Items by Joan Nice

Sheet metal firm sells 'Sun Grabber'
Don Erickson is a modest, cautious man. These qualities set him apart from most other solar energy equipment manufacturers eager to build a market for a new product.
Ranchers weigh grazing rules
The first revisions of the Bureau of Land Management's grazing rules in 40 years are being applauded by some environmental groups and viewed with skepticism by some grazing groups.
AERO dramatizes alternative energy
With its New Western Energy Show, Montana-based Alternative Energy Resources Organization spreads the solar and wind gospel -- old Western medicine man style.
You can invent an energy system
At a conference hosted by Montana-based Alternative Energy Resources Organization, participants were encouraged to start tinkering -- to design a home-built solar energy system out of local materials that would suit their particular climate, site, and financial resources.
Should you buy solar now -- or wait?
HCN talks with architect and engineer Dick Crowther about whether the smart consumer should hold out for lower prices, better technology, and companies with better established reputations.
Salesmen with sun power woo West
The solar energy industry is a booming business, containing all of the perils of rapid growth -- fast-buck men, scant history, few standards and regulations, and consumer confusion.
Mike Frome nails resource scandals
Conservation writer Michael Frome is well-qualified to comment on the risks of speaking out -- he's spent much of his career nailing down natural resource scandals and naming the people responsible, and has lost two jobs for his candor.
NEPA at stake?
After losing a lawsuit involving grazing allotments, the Bureau of Land Management has expressed concern that the National Environmental Policy Act (NEPA) -- considered to be the country's most important environmental law -- is making the agency vulnerable to lawsuits that drain time and resources, raising questions about that law's future.
Save-the-range lawsuit riles ranchers, BLM
An environmental lawsuit aimed at stopping abuses on public lands is causing management problems, according to the Bureau of Land Management in Wyoming, although in both Nevada and Oregon, BLM officials are in the process of implementing range improvements.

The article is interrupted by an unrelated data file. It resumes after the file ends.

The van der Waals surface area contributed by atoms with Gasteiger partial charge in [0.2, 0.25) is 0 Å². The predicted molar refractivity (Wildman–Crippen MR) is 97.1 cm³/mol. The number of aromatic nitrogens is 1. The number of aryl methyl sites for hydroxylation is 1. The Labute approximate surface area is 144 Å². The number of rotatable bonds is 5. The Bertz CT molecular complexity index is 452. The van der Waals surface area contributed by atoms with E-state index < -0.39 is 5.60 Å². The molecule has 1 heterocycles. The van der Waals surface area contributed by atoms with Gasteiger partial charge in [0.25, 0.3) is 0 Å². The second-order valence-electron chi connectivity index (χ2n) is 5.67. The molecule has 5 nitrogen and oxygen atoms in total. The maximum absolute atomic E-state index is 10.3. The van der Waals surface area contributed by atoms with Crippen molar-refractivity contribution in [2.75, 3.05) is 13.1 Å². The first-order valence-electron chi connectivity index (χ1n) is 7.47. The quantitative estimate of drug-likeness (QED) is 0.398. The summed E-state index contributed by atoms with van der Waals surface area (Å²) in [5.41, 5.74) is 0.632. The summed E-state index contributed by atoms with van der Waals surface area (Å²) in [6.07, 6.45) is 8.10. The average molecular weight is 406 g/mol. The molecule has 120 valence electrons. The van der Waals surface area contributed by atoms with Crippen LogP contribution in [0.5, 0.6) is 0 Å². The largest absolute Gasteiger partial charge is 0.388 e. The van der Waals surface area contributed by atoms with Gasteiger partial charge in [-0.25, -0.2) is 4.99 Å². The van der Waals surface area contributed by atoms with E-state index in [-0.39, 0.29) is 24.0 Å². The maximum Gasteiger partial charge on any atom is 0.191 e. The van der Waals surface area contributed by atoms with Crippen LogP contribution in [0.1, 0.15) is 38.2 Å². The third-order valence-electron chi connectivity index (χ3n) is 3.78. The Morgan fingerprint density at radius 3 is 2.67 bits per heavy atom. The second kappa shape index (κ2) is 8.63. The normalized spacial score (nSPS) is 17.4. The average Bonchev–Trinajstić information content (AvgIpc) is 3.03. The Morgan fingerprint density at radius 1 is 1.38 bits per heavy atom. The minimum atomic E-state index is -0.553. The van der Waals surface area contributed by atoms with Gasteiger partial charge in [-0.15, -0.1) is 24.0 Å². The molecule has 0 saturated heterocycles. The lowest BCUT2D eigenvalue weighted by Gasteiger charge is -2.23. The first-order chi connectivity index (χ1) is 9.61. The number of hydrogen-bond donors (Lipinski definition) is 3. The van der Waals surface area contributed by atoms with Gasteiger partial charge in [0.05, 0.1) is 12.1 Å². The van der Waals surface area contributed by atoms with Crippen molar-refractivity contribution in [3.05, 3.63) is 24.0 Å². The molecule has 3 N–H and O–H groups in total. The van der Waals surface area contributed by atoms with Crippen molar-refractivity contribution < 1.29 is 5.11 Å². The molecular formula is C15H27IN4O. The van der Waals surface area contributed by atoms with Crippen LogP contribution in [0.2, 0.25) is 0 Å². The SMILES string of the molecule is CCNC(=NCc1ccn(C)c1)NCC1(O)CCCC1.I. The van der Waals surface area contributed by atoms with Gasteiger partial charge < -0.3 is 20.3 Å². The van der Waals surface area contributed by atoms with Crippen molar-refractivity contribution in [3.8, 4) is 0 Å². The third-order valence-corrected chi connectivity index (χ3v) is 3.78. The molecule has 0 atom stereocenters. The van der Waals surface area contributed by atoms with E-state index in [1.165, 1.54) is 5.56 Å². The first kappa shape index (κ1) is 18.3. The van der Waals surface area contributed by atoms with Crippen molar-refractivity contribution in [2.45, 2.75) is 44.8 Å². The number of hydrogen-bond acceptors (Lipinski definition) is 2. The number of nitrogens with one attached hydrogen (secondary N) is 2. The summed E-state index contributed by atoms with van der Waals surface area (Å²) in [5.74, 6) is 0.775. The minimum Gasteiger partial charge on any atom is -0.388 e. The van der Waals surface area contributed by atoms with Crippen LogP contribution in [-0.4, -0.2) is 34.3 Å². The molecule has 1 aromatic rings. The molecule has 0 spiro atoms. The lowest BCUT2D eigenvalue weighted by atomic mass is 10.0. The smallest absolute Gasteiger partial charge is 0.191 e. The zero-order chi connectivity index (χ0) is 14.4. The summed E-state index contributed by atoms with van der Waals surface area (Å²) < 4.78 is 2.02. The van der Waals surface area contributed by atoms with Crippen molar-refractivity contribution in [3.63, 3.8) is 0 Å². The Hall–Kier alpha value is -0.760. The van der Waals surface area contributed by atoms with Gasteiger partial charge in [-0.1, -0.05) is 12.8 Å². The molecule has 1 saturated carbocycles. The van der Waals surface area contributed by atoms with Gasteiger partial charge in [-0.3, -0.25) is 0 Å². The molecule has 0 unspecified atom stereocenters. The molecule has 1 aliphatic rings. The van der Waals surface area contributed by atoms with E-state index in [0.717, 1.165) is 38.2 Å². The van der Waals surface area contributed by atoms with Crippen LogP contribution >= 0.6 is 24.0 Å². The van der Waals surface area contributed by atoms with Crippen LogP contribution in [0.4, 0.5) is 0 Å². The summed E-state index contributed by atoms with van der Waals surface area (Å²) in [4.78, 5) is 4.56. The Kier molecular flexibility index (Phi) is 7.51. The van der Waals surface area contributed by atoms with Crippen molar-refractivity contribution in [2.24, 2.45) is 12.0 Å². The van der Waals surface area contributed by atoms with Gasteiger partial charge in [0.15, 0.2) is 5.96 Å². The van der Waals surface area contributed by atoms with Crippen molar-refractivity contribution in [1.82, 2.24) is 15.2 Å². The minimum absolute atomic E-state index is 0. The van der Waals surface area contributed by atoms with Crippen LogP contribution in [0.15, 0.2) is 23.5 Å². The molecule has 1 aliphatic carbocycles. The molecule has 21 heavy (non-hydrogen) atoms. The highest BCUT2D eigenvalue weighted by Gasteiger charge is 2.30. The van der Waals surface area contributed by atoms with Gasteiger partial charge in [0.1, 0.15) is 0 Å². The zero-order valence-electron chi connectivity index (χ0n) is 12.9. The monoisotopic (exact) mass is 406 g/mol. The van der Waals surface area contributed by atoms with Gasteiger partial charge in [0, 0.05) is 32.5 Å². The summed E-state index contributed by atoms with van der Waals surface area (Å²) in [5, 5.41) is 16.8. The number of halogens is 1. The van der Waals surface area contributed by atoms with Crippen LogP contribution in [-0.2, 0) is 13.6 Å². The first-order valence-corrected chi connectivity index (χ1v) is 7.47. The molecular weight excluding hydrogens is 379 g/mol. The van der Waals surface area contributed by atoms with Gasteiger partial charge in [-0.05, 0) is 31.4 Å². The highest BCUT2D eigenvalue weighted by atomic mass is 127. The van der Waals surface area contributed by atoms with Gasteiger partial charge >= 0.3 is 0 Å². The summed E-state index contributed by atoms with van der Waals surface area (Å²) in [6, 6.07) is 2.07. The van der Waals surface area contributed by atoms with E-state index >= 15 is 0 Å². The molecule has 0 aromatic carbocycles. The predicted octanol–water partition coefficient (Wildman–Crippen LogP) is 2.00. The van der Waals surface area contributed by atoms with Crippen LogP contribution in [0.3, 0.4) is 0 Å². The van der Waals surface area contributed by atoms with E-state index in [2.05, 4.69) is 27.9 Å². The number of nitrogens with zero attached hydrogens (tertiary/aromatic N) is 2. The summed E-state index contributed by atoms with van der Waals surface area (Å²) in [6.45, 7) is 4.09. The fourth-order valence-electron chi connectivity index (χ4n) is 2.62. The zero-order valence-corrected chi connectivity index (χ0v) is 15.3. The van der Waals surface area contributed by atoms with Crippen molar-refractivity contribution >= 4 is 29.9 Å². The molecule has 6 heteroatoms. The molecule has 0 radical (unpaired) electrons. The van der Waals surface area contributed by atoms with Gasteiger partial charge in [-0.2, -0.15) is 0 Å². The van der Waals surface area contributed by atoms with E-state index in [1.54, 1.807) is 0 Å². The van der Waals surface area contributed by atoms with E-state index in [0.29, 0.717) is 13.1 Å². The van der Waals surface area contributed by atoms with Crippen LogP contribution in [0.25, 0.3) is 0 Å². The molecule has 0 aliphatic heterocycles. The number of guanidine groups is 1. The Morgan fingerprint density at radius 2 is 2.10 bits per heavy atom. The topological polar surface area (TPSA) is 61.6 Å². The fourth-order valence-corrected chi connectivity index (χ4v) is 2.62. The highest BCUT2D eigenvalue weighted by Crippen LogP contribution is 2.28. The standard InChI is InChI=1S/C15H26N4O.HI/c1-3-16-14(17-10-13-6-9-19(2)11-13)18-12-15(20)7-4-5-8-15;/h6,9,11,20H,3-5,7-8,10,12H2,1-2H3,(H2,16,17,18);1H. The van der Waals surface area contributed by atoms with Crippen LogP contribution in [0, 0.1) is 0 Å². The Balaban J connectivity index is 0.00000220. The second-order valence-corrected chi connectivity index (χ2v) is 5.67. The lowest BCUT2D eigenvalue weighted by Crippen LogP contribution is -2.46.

Slowing energy growth gives us time to choose
Can you imagine a U.S. energy future which doesn't require immediate and massive commitments to western coal and oil shale development, nuclear power, offshore oil or foreign imports? Such a future is possible, according to the Ford Foundation's Energy Policy Project.
Is the Sierra Club in the national interest?
A public debate in Casper, Wyoming, this month focused on an oil man's query: Are the energy-related policies of the Sierra Club in the national interest?
Charlie Scott: from Wyoming to Washington D.C. (and back again)
Charlie Scott, a rancher south of Casper Mountain in Wyoming, challenged himself as a bureaucrat in Washington D.C. for five years, but is pleased to be back in the West.
Friend of the earth and strip mine showman
Ed Dobson wanted to be a baseball player, and later, a sports broadcaster. But a hike to the Grand Canyon clinched his future in the West, and he now runs a traveling show about the ills of strip mining.
Gadflying and gathering facts
Peter and Katherine Montague are dedicated to dissolving the reticence that has traditionally characterized Western towns, and have been building an "information bank" in the Southern Rockies.
A saga of Steamboat Springs
In 1970, faced with rapid growth, Steamboat Springs residents' opinions of zoning had turned from opposition to action, but it is looking like their efforts were too late.